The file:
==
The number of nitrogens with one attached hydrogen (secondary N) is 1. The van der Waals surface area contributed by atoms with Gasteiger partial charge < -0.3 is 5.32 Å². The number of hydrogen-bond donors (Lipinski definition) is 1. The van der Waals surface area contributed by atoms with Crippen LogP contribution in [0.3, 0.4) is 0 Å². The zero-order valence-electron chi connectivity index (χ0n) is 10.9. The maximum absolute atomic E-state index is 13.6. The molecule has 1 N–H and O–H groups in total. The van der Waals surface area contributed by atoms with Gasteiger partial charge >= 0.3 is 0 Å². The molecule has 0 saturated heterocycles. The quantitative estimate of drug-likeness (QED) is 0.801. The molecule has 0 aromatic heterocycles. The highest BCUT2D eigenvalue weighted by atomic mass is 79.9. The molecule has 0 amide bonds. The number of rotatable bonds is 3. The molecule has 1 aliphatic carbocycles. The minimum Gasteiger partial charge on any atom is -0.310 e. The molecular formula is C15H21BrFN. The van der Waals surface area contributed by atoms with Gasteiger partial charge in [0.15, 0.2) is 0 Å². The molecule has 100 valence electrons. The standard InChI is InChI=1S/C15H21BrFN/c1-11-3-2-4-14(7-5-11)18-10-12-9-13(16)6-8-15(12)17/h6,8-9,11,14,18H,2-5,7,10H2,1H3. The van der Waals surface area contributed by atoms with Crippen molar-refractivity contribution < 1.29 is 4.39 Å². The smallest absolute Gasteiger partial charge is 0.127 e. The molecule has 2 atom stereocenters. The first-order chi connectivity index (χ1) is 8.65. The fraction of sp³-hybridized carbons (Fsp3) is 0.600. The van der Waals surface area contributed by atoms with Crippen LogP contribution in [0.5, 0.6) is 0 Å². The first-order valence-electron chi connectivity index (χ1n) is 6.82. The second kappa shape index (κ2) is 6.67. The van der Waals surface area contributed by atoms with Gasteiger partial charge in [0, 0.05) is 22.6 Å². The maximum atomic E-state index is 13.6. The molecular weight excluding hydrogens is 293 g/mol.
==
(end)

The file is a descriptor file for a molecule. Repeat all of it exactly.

The number of nitrogens with one attached hydrogen (secondary N) is 1. The van der Waals surface area contributed by atoms with Gasteiger partial charge < -0.3 is 5.32 Å². The number of hydrogen-bond donors (Lipinski definition) is 1. The van der Waals surface area contributed by atoms with Crippen LogP contribution in [0.3, 0.4) is 0 Å². The zero-order valence-electron chi connectivity index (χ0n) is 10.9. The maximum absolute atomic E-state index is 13.6. The molecule has 1 N–H and O–H groups in total. The van der Waals surface area contributed by atoms with Gasteiger partial charge >= 0.3 is 0 Å². The molecule has 0 saturated heterocycles. The quantitative estimate of drug-likeness (QED) is 0.801. The molecule has 0 aromatic heterocycles. The highest BCUT2D eigenvalue weighted by atomic mass is 79.9. The molecule has 0 amide bonds. The number of rotatable bonds is 3. The molecule has 1 aliphatic carbocycles. The minimum Gasteiger partial charge on any atom is -0.310 e. The molecular formula is C15H21BrFN. The van der Waals surface area contributed by atoms with Gasteiger partial charge in [0.15, 0.2) is 0 Å². The molecule has 100 valence electrons. The standard InChI is InChI=1S/C15H21BrFN/c1-11-3-2-4-14(7-5-11)18-10-12-9-13(16)6-8-15(12)17/h6,8-9,11,14,18H,2-5,7,10H2,1H3. The van der Waals surface area contributed by atoms with Crippen molar-refractivity contribution < 1.29 is 4.39 Å². The smallest absolute Gasteiger partial charge is 0.127 e. The molecule has 2 atom stereocenters. The first-order chi connectivity index (χ1) is 8.65. The fraction of sp³-hybridized carbons (Fsp3) is 0.600. The van der Waals surface area contributed by atoms with Crippen LogP contribution in [0.5, 0.6) is 0 Å². The first-order valence-electron chi connectivity index (χ1n) is 6.82. The second kappa shape index (κ2) is 6.67. The van der Waals surface area contributed by atoms with Gasteiger partial charge in [0, 0.05) is 22.6 Å². The maximum atomic E-state index is 13.6. The molecular weight excluding hydrogens is 293 g/mol.